This conversation with Priya brought forth some potent themes central to the landscape of Indian comics. It informed my ongoing study of nostalgia and myth-making in contemporary American comics and culture and offered me an opportunity to readjust and locate the theoretical framework of my own research within the Indian context of visual narratives. It was a privilege to speak to Priya and I believe, in some ways, her own work embodies the features she ascribes to the comics world: her own work encounters a complex engagement with nostalgia, with the composition of the personal against the collective and, most importantly, with the identity politics of being a woman in the comics industry.

  1. The India-Pakistan partition was the division of British India into India and Pakistan - two independent countries - in 1947 (the same year India gained independence from British rule). The Partition was an outcome of years of cultivated animosity between the Hindus and Muslims in India by the colonial power.

  2. Comics Forum Progress: A Decade of Comics Scholarship, took place in Leeds Central Library on 20-21 September 2018.

  3. Toxics Link, Delhi, more information can be found here.

  4. All the quotes by Priya have been taken from my personal interview with her in November 2018 unless cited otherwise.

  5. More on this can be found here

  6. This recalls Svetlana Boym’s theorisation of nostalgia in The Future of Nostalgia (Boym 2001), in which she classifies nostalgia into restorative and reflective. Restorative nostalgia that longs to restore the past in the present and disrupt the linearity of time is a kind of spatialising of temporality that in the layout of a comic book is made possible and fluent.

  7. Gang-rape in Delhi, 16th December 2012. More information about this incident can be found here.

  8. https://www.royalexistentials.com/; https://sanitarypanels.com/about/

Figure 1 Figure 1. Indira. Devapriya Roy. 2018. © Priya Kuriyan.
Figure 2 Figure 2. This side, that side. Tabish Khair and V. Ghosh (ed). 2013. © Priya Kuriyan.
Figure 3 Figure 3. ‘Swallow the moon’ from Eat the Sky, Drink the Ocean. Kate Constable and Priya Kuriyan. 2015. © Priya Kuriyan.
  • Bhattacharya, B. (2018). A graphic biography of India’s Iron Lady: Indira Gandhi. Livemint, 25th March. Available at: https://www.livemint.com/Leisure/kXfWywBfavJJ73EeVcGRsI/A-graphic-biography-of-Indias-Iron-Lady-Indira-Gandhi.html (Accessed 16 February 2020).
  • Boym, S. (2001). The future of nostalgia. New York: Basic Books.
  • Constable, K. and Kuriyan, P. (2015). Swallow the moon. In P. Dhar, K. Murray and A. Roy (eds.), Eat the Sky, Drink the Ocean (pp. 14-32). Delhi: Zubaan Books.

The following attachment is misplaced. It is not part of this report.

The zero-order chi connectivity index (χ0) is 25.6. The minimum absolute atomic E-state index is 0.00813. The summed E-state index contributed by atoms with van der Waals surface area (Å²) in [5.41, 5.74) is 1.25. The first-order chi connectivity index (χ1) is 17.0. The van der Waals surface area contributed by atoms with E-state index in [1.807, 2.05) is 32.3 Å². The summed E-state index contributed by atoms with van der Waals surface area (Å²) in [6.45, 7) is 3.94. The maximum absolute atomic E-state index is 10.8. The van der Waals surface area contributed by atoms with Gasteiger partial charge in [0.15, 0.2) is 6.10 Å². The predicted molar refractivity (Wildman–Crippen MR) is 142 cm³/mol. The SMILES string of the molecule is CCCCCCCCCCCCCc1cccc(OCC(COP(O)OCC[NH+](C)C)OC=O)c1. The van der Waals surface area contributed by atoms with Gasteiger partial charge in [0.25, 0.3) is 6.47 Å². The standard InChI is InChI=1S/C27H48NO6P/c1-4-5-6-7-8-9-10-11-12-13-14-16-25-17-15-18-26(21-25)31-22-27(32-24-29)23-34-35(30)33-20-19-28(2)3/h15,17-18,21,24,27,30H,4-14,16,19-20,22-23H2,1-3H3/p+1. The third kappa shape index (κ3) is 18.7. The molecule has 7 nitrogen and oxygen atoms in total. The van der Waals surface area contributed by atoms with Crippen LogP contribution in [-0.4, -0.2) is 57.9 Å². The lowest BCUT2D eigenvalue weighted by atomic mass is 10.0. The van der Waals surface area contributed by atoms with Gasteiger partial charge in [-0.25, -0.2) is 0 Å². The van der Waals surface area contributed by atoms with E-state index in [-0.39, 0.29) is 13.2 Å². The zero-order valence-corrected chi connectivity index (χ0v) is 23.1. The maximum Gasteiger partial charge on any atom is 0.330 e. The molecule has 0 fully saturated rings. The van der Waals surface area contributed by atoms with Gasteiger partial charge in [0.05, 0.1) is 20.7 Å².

• Dhar, P., Murray, K. And Roy, A. (eds.) Eat the Sky, Drink the Ocean. Delhi: Zubaan Books.
  • Khair, T. (2013). The old fable. In V. Ghosh (ed.) This Side, That Side, (pp. 15-29). Delhi: Yoda Press.
  • Khanduri, R. G. (2010). Comicology: Comic books as culture in India. Journal of Graphic Novels and Comics, 1(2), 171-191. https://doi.org/10.1080/21504857.2010.528641
  • Krishnamurti, S. V. (2008). ‘The route to your roots’: History, Hindu Nationalism, and Comics in India and South Asian Diasporas (Dissertation submitted for D.Phil.), York University, Canada.
  • Kuriyan, P. (2018). The Elephant in the Room. In the Spring Collective. Delhi: Zubaan Books.
  • Kuriyan, P. Bertonasco, L. and Bartscht, L. (2015). Drawing the Line: Indian women fight back!. Ontario: Ad Astra Comix.
  • Kuriyan, P. (2018, November 15). Telephonic interview.
  • McCloud, S. (2009) The infinite canvas, Scott McCloud. Available at: http://scottmccloud.com/4-inventions/canvas/ (Accessed 14 January 2020).
  • Parthasarathy, A. and Krishnan, C. (2014). Royal Existentials. Falana Films.
  • Roy, D. (2018). Indira. Delhi: Context.
  • Satrapi, M. (2000, 2004). Persepolis. Paris: L’Association.
  • Tabish, K. (2013). The old fable, in V. Ghosh (ed) This Side, That Side. Delhi: Yoda Press.
  • Taneja, R. (2014). Sanitary Panels. Facebook. Available at: https://sanitarypanels.com/about/
  • The Spring Collective. (2018). The Elephant in the Room. Delhi: Zubaan Books.
AMA 10th edition
In-text citation: (1), (2), (3), etc.
Reference: Vij A. In Conversation with Priya Kuriyan: Reflecting on the Personal, Collective and ‘Looking Back’ in Indian Comics. Feminist Encounters: A Journal of Critical Studies in Culture and Politics. 2020;4(1), 16. https://doi.org/10.20897/femenc/7920
APA 6th edition
In-text citation: (Vij, 2020)
Reference: Vij, A. (2020). In Conversation with Priya Kuriyan: Reflecting on the Personal, Collective and ‘Looking Back’ in Indian Comics. Feminist Encounters: A Journal of Critical Studies in Culture and Politics, 4(1), 16. https://doi.org/10.20897/femenc/7920
In-text citation: (Vij, 2020)
Reference: Vij, Aanchal. "In Conversation with Priya Kuriyan: Reflecting on the Personal, Collective and ‘Looking Back’ in Indian Comics". Feminist Encounters: A Journal of Critical Studies in Culture and Politics 2020 4 no. 1 (2020): 16. https://doi.org/10.20897/femenc/7920
In-text citation: (Vij, 2020)
Reference: Vij, A. (2020). In Conversation with Priya Kuriyan: Reflecting on the Personal, Collective and ‘Looking Back’ in Indian Comics. Feminist Encounters: A Journal of Critical Studies in Culture and Politics, 4(1), 16. https://doi.org/10.20897/femenc/7920
In-text citation: (Vij, 2020)
Reference: Vij, Aanchal "In Conversation with Priya Kuriyan: Reflecting on the Personal, Collective and ‘Looking Back’ in Indian Comics". Feminist Encounters: A Journal of Critical Studies in Culture and Politics, vol. 4, no. 1, 2020, 16. https://doi.org/10.20897/femenc/7920
In-text citation: (1), (2), (3), etc.
Reference: Vij A. In Conversation with Priya Kuriyan: Reflecting on the Personal, Collective and ‘Looking Back’ in Indian Comics. Feminist Encounters: A Journal of Critical Studies in Culture and Politics. 2020;4(1):16. https://doi.org/10.20897/femenc/7920
Related Subjects
Gender Studies, Social Sciences
This is an open access article distributed under the Creative Commons Attribution License which permits unrestricted use, distribution, and reproduction in any medium, provided the original work is properly cited.
Submit My Manuscript

Phone: +31 (0)70 2190600 | E-Mail: info@lectitojournals.com

Address: Cultura Building (3rd Floor) Wassenaarseweg 20 2596CH The Hague THE NETHERLANDS


This site is protected by copyright law. This site is destined for the personal or internal use of our clients and business associates, whereby it is not permitted to copy the site in any other way than by downloading it and looking at it on a single computer, and/or by printing a single hard-copy. Without previous written permission from Lectito BV, this site may not be copied, passed on, or made available on a network in any other manner.

Content Alert

Copyright © 2015-2024 LEUKOS BV All rights reserved.